Clinical Trial Transparency Hits the C-Suite

July 29, 2015 Thomas Wicks

You may have seen clinical trial transparency in the news last week as international publications like the Wall Street Journal and Financial Times covered the topic. A collection of 85 different asset managers and pension funds from the US, EU and Australia aligned with the AllTrials initiative to urge clinical trial sponsors to be more transparent with clinical trial data.

The industry has continued to see pressure from patient advocate groups, doctors, researchers, regulators and individual patients to make more clinical trial information publicly available. The value of doing so has always been positioned as aiding public health. But this new development has the potential to hit clinical trial sponsors where their wallets are. The investors who support the AllTrials message manage $3.8 trillion dollars in investment funds. Suddenly, you’ve gotten the attention of the C-suite.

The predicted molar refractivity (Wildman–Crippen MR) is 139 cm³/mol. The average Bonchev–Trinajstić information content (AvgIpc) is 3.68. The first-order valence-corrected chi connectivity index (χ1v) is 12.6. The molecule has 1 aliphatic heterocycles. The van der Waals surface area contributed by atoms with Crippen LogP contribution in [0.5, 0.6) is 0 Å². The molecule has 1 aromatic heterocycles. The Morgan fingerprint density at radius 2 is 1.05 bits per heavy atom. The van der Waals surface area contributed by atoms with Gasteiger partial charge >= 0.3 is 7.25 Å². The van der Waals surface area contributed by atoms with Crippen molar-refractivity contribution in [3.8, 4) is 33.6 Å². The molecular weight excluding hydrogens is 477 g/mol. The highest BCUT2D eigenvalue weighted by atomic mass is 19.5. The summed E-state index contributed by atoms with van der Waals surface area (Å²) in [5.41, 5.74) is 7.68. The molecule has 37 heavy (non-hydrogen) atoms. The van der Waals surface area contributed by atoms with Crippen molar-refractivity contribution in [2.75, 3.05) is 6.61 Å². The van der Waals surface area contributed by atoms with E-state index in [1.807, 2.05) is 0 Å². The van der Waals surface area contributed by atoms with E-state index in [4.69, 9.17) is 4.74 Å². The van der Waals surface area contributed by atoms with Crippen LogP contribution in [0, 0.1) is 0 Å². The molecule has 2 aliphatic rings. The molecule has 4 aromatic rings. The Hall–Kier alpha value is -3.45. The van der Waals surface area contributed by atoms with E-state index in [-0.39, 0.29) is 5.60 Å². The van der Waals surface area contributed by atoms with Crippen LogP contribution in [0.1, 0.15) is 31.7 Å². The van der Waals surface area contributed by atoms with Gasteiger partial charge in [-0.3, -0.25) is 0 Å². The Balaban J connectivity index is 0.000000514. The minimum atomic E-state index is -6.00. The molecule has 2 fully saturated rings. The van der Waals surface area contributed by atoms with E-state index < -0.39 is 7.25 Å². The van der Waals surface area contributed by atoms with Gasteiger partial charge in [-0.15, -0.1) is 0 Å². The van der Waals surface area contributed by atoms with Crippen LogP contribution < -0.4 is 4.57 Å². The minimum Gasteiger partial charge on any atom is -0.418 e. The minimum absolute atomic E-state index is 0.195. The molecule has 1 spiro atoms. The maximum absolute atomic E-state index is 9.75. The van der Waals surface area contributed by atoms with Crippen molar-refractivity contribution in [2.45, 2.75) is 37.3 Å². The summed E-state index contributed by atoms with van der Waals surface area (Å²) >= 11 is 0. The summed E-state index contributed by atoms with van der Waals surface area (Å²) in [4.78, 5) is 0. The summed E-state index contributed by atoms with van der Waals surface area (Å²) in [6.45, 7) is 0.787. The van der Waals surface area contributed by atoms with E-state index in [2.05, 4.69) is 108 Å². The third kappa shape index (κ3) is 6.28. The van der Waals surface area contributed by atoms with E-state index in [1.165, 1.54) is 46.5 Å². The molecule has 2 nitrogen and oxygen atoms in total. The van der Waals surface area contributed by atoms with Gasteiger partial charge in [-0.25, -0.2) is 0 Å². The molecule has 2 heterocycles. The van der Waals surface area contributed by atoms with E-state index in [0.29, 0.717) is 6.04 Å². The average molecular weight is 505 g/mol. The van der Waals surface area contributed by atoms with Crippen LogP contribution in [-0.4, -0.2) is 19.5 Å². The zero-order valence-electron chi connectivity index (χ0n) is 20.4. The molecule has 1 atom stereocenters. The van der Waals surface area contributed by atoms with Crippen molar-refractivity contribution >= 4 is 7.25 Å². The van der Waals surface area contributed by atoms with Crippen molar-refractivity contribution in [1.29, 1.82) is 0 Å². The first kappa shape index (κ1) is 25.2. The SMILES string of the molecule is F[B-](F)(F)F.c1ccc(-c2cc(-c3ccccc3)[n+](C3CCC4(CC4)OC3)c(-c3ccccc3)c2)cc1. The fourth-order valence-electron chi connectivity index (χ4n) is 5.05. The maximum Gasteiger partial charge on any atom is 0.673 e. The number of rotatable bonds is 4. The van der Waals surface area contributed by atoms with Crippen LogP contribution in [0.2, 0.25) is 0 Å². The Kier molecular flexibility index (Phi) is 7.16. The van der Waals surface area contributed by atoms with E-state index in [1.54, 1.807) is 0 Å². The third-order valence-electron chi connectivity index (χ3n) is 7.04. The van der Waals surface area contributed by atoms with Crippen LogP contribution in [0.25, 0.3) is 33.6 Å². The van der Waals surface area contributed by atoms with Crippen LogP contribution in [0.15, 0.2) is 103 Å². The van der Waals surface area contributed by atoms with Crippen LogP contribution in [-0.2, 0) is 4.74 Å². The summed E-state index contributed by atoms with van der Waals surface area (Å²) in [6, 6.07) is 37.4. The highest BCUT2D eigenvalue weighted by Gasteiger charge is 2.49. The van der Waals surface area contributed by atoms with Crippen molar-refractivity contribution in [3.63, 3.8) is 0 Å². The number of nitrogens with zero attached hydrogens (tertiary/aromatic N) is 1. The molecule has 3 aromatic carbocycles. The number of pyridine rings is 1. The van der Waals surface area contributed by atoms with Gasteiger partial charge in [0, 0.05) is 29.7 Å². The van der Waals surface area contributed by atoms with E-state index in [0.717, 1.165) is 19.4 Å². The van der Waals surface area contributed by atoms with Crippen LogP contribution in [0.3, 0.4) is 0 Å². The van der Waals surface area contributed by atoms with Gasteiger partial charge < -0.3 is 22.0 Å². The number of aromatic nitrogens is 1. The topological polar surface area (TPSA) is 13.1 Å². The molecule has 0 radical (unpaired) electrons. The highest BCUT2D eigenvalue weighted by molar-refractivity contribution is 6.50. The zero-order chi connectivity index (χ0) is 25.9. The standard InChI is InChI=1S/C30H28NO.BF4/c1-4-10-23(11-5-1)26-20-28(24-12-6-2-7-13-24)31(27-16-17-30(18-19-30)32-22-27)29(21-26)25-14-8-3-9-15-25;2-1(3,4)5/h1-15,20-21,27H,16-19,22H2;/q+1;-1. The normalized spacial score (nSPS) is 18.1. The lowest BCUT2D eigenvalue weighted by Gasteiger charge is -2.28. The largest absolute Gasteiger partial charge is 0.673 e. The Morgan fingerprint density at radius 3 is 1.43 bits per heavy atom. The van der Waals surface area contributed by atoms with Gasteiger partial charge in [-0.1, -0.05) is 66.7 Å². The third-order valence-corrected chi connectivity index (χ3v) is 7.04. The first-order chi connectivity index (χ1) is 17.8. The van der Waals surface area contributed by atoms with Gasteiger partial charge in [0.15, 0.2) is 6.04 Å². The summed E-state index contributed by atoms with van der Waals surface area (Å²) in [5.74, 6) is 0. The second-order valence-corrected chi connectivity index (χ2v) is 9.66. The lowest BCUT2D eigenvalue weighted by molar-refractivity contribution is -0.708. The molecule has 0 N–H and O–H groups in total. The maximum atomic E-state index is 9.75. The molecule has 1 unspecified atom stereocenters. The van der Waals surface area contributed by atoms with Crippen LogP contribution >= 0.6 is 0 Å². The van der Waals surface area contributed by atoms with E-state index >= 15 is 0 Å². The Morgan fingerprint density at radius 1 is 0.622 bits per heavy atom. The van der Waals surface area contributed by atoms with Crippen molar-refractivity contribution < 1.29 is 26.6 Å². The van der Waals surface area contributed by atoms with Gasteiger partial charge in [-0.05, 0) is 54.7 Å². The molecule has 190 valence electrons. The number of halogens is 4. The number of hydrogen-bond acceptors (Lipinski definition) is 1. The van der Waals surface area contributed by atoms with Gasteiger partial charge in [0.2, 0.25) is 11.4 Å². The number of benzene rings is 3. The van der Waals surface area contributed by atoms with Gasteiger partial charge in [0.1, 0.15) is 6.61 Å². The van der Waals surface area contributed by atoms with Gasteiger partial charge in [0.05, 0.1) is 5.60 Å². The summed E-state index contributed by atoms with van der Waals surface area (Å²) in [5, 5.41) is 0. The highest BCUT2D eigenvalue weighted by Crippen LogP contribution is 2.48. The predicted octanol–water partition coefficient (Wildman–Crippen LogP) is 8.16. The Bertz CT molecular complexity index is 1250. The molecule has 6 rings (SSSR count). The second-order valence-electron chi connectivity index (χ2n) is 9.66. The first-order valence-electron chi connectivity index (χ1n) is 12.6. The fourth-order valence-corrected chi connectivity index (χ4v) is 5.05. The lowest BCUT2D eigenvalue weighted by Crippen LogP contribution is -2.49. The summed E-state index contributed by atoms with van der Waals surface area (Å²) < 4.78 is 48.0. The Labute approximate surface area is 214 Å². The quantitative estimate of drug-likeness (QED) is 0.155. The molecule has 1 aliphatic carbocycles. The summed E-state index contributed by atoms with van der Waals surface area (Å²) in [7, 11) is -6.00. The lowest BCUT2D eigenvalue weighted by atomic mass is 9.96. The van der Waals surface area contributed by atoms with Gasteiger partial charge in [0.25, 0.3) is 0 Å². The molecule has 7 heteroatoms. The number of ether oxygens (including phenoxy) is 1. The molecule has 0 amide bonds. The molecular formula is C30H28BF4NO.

As investors look at clinical trial sponsors, their decisions are, in part, based on disclosed clinical trial data. This data is considered financially material to their investment decisions so completeness and accuracy are important. And now, a sponsor’s efforts toward transparency (or lack thereof) may impact more than just their reputation, it can also have an impact on their valuation.

AllTrials is in the process of assessing the top 25 clinical trial sponsor disclosure policies and will be issuing a report this Fall. Now that clinical trial disclosure is being directly tied to investment money in the board room and in the media, we may expect to see greater pressure on sponsors resulting in broader disclosure policies. At the very least, leadership teams at clinical trial sponsors will be re-evaluating their policies to better understand where existing programs diverge from the AllTrials model. The size of the gap may have a profound impact on how the company is viewed and valued. Sponsors may not align precisely with the AllTrials approach but they should understand and be able to articulate any gaps as well as the rationale behind their existing clinical trial disclosure policies and any in-process changes to those policies.   


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